If I am right about these trends — and it remains quite possible that I am not, since I’ve been wrong before— I don’t really know where all of this ends up. I suspect this is part of a broader long-term trend toward the “Brazilification” of American life — eventually, the top 20-30% of our society will live in “golden prisons” with armed guards, remote doormen, and designated slots for pizza deliveries. It’s already starting to happen in Chicago, San Francisco, Portland, and elsewhere.
This is why public safety must be a civil right. The people lobbying judges and legislators for a weaker criminal justice system and less policing are not the ones who will ultimately pay the price. They will go home to an email job, a secured-access apartment building, and a Doordash delivery. In the meantime, the cost of rising violence and worsening police service will be borne exclusively by those on the lower end of the income spectrum and by blue-collar workers who do not have the luxury of removing themselves from urban America’s shared public spaces.
Comments Archive (7/10/22):
My kid brother was a cop on the East coast and on the West coast. Specifically urban Maryland and Portland, Or. He was raised in NYC. One police week he brought several Portland Police Bureau friends with him to visit NYC. They couldn't believe how they were treated by the citizens and businesses in New York compared to what they had to put up with in Portland. It reflects your observations in your article. The Yuppies and Bonobos of Portland hate their local cops. They resent every dollar they make and view them as you described as having too much power for their low-class status. In New York, on the contrary, they were sent to the head of the line, waived through and comped entry fees, treated to meals and drinks, and given tours by local cops. It was a funny experience for them. Of course, we have our share of Ivy League cretins, but the average NYers- rich and poor and in-between- have a very pro-cop attitude. My kid runs a big restaurant and has made it a point to reach out to the local precinct and fire house. He had the cops over for a big barbecue fest and now, his place is a go to place for their motorcycle club, retirement parties and family outings. One hand washes the other. I think part of the difference is that so many people in the city make so much money and can't really physically separate themselves from the "street," that they appreciate the young- and very diverse- force that keeps the barbarians at bay. I can only point out the public reaction to the funerals of the two young Latino cops killed in Jan. Rivera and Mora were subject to deep public grieving across all classes. Thanks for a fine article. My brother says the "do you know who I am" response makes it very easy for him to decide which way he will exercise his discretion.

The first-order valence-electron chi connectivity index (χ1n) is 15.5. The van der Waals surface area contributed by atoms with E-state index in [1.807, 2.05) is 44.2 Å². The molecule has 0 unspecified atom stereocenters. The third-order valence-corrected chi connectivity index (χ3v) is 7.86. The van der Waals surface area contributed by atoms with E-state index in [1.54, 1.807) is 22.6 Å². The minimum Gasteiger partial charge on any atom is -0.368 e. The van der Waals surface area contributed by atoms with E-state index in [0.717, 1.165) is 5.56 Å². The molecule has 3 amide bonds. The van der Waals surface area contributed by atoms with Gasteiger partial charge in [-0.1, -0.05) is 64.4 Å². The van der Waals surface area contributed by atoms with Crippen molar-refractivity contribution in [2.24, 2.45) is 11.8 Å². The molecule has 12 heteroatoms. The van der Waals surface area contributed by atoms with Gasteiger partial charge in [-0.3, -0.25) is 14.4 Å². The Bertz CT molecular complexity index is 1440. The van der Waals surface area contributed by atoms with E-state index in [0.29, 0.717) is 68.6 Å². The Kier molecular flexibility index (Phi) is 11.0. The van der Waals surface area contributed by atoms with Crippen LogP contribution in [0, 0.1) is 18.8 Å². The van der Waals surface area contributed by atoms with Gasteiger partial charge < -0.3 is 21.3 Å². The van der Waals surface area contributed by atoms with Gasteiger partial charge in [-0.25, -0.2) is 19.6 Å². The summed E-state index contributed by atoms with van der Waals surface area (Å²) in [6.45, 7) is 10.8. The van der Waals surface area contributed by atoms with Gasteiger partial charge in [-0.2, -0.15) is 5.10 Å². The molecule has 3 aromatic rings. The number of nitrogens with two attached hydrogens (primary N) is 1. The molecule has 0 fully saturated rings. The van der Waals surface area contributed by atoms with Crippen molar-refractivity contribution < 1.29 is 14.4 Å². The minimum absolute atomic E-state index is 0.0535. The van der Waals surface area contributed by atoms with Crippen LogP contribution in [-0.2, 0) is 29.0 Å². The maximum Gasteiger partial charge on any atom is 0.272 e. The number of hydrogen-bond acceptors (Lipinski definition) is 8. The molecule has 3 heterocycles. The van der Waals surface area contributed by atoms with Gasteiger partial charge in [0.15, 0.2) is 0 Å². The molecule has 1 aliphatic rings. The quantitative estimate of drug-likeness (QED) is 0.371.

#2 (Rob K. Henderson):
A YouGov survey found that Americans in the highest income category were the most supportive of defunding the police and those in the lowest income category were the least supportive.
This is an interesting read. Two responses though:
1) Another thing that changes as classes stratify is who people are trying to signal they're above. In a more consolidated society people will want to signal they're above criminals. In a more separated society (where being mistaken for a street criminal isn't on the upper-class people's radar) they may prefer to signal they're above the people who want to signal they're above criminals. Note that which signal people go for has mostly changed among the UMC, not the super-rich (you'll still get e.g. Ken Griffin talking about crime being a problem in Chicago, even if a lot of his lower-level employees have moved left).
2) On the consideration of power, I think you're understating how all classes with power generate hate - this isn't specific to cops. Lawyers, HR departments, and (in some areas) techies all get a whole lot of hate in the right circles by people who don't like them having power over them, and people hate fancy-degree politicians and judges more universally than any of those. AFAICT doctors are the only group that mostly manages to avoid this.
I think it’s true that class politics apply to everyone, as you say. I just think police are in a unique spot because, as blue-collar workers with power, they get all the disdain reserved for the lumpenproletariat and all of the hate directed at authority figures. The upper-middle class knowledge economy worker feels bad about “punching down” on an iron worker, but he doesn’t feel bad about doing it to cops. In fact, he sees it as punching up.
Also, in denser American cities like New York, you have to be really, really rich to totally avoid public spaces. It’s much easier to do on the car-centric West Coast.